Our anti-harassment policy expresses our commitment to maintain a workplace that’s free of harassment, so our employees can feel safe and happy. We will not tolerate anyone intimidating, humiliating or sabotaging others in our workplace. We also prohibit willful discrimination based on [age, sexual orientation, ethnicity, racial, religion or disability.]
This workplace harassment policy applies to all employees, contractors, public visitors, customers and anyone else whom employees come into contact with at work. For more details on how to recognize, report and deal with sexual harassment and harassment from outside our company, please refer to our sexual harassment policy and our third party harassment policy.
What is the definition of harassment in the workplace?
Harassment includes bullying, intimidation, direct insults, malicious gossip and victimization. We can’t create an exhaustive list, but here are some instances that we consider harassment:
- [Sabotaging someone’s work on purpose.]
- [Engaging in frequent or unwanted advances of any nature.]
- [Commenting derogatorily on a person’s ethnic heritage or religious beliefs.]
- [Starting or spreading rumors about a person’s personal life.]
- [Ridiculing someone in front of others or singling them out to perform tasks unrelated to their job (e.g. bringing coffee) against their will.]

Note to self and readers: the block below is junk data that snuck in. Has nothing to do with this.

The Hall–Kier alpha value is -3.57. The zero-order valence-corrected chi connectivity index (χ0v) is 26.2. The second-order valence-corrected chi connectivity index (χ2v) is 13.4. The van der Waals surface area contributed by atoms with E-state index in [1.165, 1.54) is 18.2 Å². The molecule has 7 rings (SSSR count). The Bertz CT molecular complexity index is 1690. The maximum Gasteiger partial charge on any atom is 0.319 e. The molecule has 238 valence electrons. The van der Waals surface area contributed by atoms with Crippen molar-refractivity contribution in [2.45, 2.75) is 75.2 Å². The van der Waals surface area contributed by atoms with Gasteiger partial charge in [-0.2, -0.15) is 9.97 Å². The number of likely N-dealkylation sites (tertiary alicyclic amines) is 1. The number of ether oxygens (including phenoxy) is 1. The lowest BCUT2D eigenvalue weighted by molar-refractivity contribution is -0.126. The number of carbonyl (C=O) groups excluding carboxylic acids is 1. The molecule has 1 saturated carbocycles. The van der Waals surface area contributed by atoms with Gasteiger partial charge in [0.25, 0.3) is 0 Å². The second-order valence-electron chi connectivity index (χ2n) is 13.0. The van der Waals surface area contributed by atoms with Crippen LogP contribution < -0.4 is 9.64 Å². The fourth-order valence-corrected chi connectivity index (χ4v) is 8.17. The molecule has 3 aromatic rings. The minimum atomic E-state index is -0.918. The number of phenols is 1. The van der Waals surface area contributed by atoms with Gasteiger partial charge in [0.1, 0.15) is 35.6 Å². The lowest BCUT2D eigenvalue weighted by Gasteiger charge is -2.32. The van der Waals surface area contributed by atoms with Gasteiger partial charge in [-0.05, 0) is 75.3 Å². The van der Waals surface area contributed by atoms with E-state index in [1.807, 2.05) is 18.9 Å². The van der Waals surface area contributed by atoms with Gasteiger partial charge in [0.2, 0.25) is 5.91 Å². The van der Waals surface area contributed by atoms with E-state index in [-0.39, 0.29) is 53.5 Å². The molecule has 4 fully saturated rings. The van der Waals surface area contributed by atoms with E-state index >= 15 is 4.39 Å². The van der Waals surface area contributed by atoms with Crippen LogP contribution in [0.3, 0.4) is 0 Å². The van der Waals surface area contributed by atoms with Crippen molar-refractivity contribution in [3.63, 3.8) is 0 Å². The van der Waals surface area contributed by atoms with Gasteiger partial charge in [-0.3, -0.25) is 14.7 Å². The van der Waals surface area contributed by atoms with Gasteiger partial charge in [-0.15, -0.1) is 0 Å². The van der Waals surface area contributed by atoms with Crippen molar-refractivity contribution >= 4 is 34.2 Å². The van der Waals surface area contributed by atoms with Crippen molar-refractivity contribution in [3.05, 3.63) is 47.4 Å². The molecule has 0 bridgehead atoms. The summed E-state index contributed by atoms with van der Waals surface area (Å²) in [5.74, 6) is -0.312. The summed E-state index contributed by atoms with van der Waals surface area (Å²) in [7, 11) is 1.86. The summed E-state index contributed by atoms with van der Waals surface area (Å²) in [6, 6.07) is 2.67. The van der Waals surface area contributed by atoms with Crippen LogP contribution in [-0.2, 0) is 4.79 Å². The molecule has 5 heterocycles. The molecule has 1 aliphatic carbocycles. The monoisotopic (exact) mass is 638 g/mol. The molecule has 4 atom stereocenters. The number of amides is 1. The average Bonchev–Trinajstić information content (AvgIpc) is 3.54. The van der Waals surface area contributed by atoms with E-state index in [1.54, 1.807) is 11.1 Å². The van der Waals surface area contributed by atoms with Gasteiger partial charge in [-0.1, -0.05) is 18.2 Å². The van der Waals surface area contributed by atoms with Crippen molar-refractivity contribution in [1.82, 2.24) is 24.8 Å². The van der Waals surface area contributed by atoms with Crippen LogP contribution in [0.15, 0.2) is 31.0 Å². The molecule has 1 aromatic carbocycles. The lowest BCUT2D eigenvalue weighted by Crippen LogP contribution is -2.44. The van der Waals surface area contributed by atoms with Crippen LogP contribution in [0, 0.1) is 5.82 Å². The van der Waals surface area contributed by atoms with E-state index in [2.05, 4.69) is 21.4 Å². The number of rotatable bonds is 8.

Sexual harassment is illegal and we will seriously investigate relevant reports. If an employee is found guilty of sexual harassment, they will be terminated.
How to address harassment
If you’re being harassed, whether by a colleague, customer or vendor, you can choose to talk to any of these people:
- Offenders. If you suspect that an offender doesn’t realize they are guilty of harassment, you could talk to them directly in an effort to resolve the issue. This tactic is appropriate for cases of minor harassment (e.g. inappropriate jokes between colleagues.) Avoid using this approach with customers or stakeholders.
- Your manager. If customers, stakeholders or team members are involved in your claim, you may reach out to your manager. Your manager will assess your situation and may contact HR if appropriate.
- HR. Feel free to reach out to HR in any case of harassment no matter how minor it may seem. For your safety, contact HR as soon as possible in cases of serious harassment (e.g. sexual advances) or if your manager is involved in your claim. Anything you disclose will remain confidential.
Punishment for harassment depends on the severity of the offense and may include counseling, reprimands, suspensions or termination.